W. Drake

Duke University Medical Center, Durham, North Carolina, United States

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Publications (13)33.5 Total impact

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    ABSTRACT: Study Objectives: Currently many patients undergo ED-based stress testing to rule out acute coronary syndrome. These tests are dependent on imaging modalities that have limited availability. Our previous work demonstrated that myocardial ischemia does not significantly change N-terminal pro-B Type natriuretic peptide (proBNP) levels at 2 hours following stress tests. We hypothesized that delayed stress-delta ProBNP levels (difference between levels 4 hours after stress testing and baseline) would be higher in patients with myocardial ischemia on stress testing. Methods: Design: Prospective Case-Control Study. Study setting: ED-based observation unit in an urban academic medical center. Participants: Adult patients who were scheduled for exercise stress echocardiography as part of usual care were eligible and approached by trained research staff. Patients with acute myocardial infarction or heart failure were excluded. Clinical data was collected after informed consent. Plasma samples were obtained at baseline (pre-stress test) and 4 hours post-test and frozen for batch processing. All stress tests were interpreted as part of usual care by board-certified cardiologists blinded to stress-delta proBNP values. Stress test outcome data were compared to the clinical record for quality assurance by the principal investigator. Indeterminate studies were reviewed in conjunction with the clinical data from the medical record and adjudicated by one investigator who is a board-certified cardiologist. ProBNP concentrations (Roche Diagnostics) were measured by an investigator blinded to stress test outcomes. Cases were defined as those with stress-induced worsening of regional wall motion activity versus controls with normal stress test results. Nonparametric statistics (Wilcoxon test) were used due to skew. Absolute and relative (%) stress-delta proBNP levels were calculated and compared between groups after controlling for log-transformed baseline levels. Results: We enrolled 171 patients. The median age of participants was 51 (IQR 44, 59) years, 45.6% were men and 40.4% were African-American. Fifteen patients (8.8%) had myocardial ischemia on stress testing. The median baseline, 4-hour, and absolute and relative stress-delta proBNP values are shown in Table 1. Patients with myocardial ischemia had significantly higher 4-hour, absolute and relative stress delta proBNP levels. After adjusting for log-transformed baseline proBNP, there was a statistically significant difference in log-transformed 4-hour proBNP between patients with positive and negative stress test (p=0.0084). Conclusion: Delayed stress-delta proBNP values are significantly higher among patients with myocardial ischemia on stress testing even after accounting for baseline values. Further study on the clinical value of such a testing paradigm appears warranted.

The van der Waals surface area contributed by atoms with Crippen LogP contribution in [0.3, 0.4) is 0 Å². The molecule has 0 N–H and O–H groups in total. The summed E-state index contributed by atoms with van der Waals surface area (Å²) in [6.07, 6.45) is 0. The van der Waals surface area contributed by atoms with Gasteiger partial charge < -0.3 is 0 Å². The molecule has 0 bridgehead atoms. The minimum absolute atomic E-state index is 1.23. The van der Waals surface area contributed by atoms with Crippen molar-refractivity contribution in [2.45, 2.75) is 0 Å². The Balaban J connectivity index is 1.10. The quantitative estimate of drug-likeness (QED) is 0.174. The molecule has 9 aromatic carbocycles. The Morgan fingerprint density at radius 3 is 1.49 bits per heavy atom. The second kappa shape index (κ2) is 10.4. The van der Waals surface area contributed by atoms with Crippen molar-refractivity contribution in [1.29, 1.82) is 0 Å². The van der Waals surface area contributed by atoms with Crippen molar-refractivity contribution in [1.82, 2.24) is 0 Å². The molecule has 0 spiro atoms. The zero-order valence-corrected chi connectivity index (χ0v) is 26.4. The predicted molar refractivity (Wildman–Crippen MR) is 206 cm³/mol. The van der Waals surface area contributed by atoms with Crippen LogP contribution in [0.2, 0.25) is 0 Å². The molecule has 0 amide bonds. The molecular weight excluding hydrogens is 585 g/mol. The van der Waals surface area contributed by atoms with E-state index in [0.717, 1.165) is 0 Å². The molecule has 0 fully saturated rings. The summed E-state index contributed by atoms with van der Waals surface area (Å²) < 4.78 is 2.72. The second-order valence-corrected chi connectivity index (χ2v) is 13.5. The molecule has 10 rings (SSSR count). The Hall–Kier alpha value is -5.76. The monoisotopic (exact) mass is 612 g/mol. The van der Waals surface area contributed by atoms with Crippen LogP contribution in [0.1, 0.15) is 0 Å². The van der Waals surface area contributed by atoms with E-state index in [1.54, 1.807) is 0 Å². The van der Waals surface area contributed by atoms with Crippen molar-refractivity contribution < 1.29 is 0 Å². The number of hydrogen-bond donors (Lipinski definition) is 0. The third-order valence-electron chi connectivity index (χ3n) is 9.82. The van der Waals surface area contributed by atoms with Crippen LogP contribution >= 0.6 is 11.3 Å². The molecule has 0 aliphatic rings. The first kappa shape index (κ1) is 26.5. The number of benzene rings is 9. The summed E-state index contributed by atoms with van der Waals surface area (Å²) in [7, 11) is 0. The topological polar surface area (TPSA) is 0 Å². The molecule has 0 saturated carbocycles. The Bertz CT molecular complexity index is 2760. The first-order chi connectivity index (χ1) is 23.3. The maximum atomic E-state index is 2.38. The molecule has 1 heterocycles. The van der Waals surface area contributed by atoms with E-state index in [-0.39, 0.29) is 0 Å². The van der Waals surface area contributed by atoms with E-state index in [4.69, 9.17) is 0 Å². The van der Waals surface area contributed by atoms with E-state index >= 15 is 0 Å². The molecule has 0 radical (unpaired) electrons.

No preview · Conference Paper · Oct 2015